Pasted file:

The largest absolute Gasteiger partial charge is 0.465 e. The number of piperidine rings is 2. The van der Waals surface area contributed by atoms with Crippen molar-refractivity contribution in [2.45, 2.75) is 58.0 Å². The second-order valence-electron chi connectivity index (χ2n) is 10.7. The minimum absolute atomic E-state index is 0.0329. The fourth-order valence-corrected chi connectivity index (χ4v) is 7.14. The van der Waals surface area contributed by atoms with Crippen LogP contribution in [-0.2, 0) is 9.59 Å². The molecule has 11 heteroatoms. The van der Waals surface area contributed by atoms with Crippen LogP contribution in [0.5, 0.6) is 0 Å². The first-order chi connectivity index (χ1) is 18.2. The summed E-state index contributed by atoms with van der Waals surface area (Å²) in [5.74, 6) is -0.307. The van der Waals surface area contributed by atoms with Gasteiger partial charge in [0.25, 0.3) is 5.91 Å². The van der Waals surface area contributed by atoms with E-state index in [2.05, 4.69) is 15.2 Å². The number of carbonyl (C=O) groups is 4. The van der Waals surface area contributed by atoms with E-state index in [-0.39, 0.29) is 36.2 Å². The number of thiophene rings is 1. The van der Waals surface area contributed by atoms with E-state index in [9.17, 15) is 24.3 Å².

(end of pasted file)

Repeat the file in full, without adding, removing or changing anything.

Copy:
The largest absolute Gasteiger partial charge is 0.465 e. The number of piperidine rings is 2. The van der Waals surface area contributed by atoms with Crippen molar-refractivity contribution in [2.45, 2.75) is 58.0 Å². The second-order valence-electron chi connectivity index (χ2n) is 10.7. The minimum absolute atomic E-state index is 0.0329. The fourth-order valence-corrected chi connectivity index (χ4v) is 7.14. The van der Waals surface area contributed by atoms with Crippen LogP contribution in [-0.2, 0) is 9.59 Å². The molecule has 11 heteroatoms. The van der Waals surface area contributed by atoms with Crippen LogP contribution in [0.5, 0.6) is 0 Å². The first-order chi connectivity index (χ1) is 18.2. The summed E-state index contributed by atoms with van der Waals surface area (Å²) in [5.74, 6) is -0.307. The van der Waals surface area contributed by atoms with Gasteiger partial charge in [0.25, 0.3) is 5.91 Å². The van der Waals surface area contributed by atoms with E-state index in [2.05, 4.69) is 15.2 Å². The number of carbonyl (C=O) groups is 4. The van der Waals surface area contributed by atoms with E-state index in [-0.39, 0.29) is 36.2 Å². The number of thiophene rings is 1. The van der Waals surface area contributed by atoms with E-state index in [9.17, 15) is 24.3 Å².